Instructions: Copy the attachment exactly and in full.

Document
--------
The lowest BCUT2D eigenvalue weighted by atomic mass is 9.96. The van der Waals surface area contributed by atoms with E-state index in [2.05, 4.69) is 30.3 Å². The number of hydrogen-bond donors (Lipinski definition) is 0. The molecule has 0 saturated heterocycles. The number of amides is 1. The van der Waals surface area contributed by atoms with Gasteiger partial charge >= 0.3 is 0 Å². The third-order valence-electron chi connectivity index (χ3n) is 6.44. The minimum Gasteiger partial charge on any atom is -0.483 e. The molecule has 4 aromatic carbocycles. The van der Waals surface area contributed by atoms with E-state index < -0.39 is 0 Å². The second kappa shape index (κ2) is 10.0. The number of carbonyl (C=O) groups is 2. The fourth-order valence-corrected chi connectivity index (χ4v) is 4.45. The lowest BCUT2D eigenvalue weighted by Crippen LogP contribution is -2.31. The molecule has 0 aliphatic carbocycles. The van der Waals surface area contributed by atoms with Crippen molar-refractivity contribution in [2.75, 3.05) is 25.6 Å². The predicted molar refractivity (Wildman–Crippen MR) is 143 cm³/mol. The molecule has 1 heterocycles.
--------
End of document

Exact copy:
The lowest BCUT2D eigenvalue weighted by atomic mass is 9.96. The van der Waals surface area contributed by atoms with E-state index in [2.05, 4.69) is 30.3 Å². The number of hydrogen-bond donors (Lipinski definition) is 0. The molecule has 0 saturated heterocycles. The number of amides is 1. The van der Waals surface area contributed by atoms with Gasteiger partial charge >= 0.3 is 0 Å². The third-order valence-electron chi connectivity index (χ3n) is 6.44. The minimum Gasteiger partial charge on any atom is -0.483 e. The molecule has 4 aromatic carbocycles. The van der Waals surface area contributed by atoms with E-state index < -0.39 is 0 Å². The second kappa shape index (κ2) is 10.0. The number of carbonyl (C=O) groups is 2. The fourth-order valence-corrected chi connectivity index (χ4v) is 4.45. The lowest BCUT2D eigenvalue weighted by Crippen LogP contribution is -2.31. The molecule has 0 aliphatic carbocycles. The van der Waals surface area contributed by atoms with Crippen molar-refractivity contribution in [2.75, 3.05) is 25.6 Å². The predicted molar refractivity (Wildman–Crippen MR) is 143 cm³/mol. The molecule has 1 heterocycles.